The US based Natural Resources Defence Counsel environmental group, a major opponent of both the Keystone XL and Northern Gateway pipeline projects, is praising Rio Tinto for divesting its interests in the controversial Alaska Pebble Mine project.
The NRDC is, in fact, so pleased, with Rio Tinto that they took out an expensive full page ad in London’s Financial Times to congratulate the mining and smelting giant which, of course, owns Rio Tinto Alcan and the aluminum smelter in Kitimat.
Rio Tinto donates $19 million Pebble Mine stake to charity
The National Resources Defence Counsel is often a favourite target for the Harper government and oil-patch conservatives who see it as one of the foreign environmental groups interfering in Canadian affairs.
A delegation from the NRDC and Alaska First Nations met with Rio Tinto’s top executives in London, according to a blog post on the organization’s website by Joel Reynolds, its senior lawyer and western director, Pebble Mine: Delivering Congratulations, Not Petitions, to Rio Tinto
In the blog Reynolds writes
We’ve gone each year [to corporate shareholder meetings or to meet corporate executives] to fight the Pebble Mine — a 21st Century example of what the mining industry will do if given free reign, based on promises of safety, sustainability, and technological innovation that can’t be kept and must not be believed….
In 2010, I also traveled to Tokyo to meet with leadership of Mitsubishi Corporation, a former significant Pebble shareholder that quietly sold all of its interest in the project eight months later.
This has become an essential aspect of our advocacy with multi-national corporations: meeting privately with company leadership and participating in the once-a-year public gathering of their shareholders, of which – in order to gain access — we are one. Attending the shareholder meetings is no fun, requiring immersion in a world where natural resources are for extraction and exploitation, where representatives from far-flung communities seeking remediation and redress from contamination recount the tragic impacts of mining on their daily lives.
But this year promised to be different for the residents of Bristol Bay – and for those of us supporting their cause.
Reynolds goes on to write that a week after Rio Tinto announced the divestment, they were meeting with RT CEO Sam Walsh and senior executives in the London headquarters:
We were there to thank them for listening to the people of Bristol Bay who, by overwhelming numbers, have consistently voiced their opposition to the mine – a project that embodies the greatest threat ever posed to the economic lifeblood of the region, the Bristol Bay wild salmon fishery.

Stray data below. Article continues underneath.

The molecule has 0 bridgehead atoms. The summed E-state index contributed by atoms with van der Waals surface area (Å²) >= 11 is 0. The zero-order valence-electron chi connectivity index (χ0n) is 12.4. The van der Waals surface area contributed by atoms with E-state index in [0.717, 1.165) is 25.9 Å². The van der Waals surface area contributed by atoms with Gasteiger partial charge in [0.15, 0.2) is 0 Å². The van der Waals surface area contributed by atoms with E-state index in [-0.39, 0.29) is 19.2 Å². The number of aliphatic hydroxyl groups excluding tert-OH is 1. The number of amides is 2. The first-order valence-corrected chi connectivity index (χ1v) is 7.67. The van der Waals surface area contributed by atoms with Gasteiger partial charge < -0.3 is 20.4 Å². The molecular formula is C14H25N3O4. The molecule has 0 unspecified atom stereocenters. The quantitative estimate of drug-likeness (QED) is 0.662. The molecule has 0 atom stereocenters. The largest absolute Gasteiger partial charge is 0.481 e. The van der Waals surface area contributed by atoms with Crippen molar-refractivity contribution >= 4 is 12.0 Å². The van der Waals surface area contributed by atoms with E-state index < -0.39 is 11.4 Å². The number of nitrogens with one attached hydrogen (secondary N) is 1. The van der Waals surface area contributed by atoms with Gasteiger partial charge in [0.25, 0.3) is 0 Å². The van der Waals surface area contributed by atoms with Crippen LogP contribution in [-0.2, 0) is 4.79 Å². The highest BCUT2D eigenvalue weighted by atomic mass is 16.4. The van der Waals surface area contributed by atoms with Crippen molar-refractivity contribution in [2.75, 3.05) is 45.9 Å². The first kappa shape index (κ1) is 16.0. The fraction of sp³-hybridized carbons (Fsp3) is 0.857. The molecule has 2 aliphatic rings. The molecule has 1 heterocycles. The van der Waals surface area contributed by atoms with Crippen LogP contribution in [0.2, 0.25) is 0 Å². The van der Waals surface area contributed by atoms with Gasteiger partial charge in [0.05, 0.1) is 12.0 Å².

Each of us in turn – including Bobby Andrew (Yupik elder and spokesperson for Nunamta Aulukestai, an association of Bristol Bay village corporations and tribes; Kim Williams, Executive Director of Nunamta Aulukestai; and Bonnie Gestring, Circuitrider for Earthworks) — delivered a simple message: that Rio Tinto had fulfilled its commitment to Bristol Bay’s communities to act responsibly in a manner consistent with protection of the wild salmon fishery and the wishes of the people who depend on it. Given the scope of the proposed Pebble Mine and the unavoidable risks of contamination associated with its location, there is only one responsible course – divestment – and that is precisely what Rio Tinto had done. The company deserved congratulations, and we conveyed it unequivocally.
Later, meeting with Rio Tinto directors, Reynolds presented the board with a copy of the ad from the Financial Times.
In the blog, Reynolds noted that Vancouver-based Northern Dynasty Minerals is determined to proceed with the project and so the NRDC says “despite major progress against the Pebble project, our work isn’t done, and we remain committed to continuing the fight – along with our Members and activists in support of the people of Bristol Bay.”
In taking out the ad, NRDC’s Taryn Kiekow Heimer, Senior Policy Analyst, Marine Mammal Protection Project, said:
NRDC and its 1.4 million members and activists join the people from Bristol Bay, Alaska Natives, commercial fishermen, sportsmen, jewelers, chefs, restaurant and lodge owners, and conservationists in thanking Rio Tinto for showing environmental and financial leadership by divesting from Pebble Mine.
The Haisla Nation and other groups often quoted NRDC studies on pipelines in their presentations before the Northern Gateway Joint Review Panel.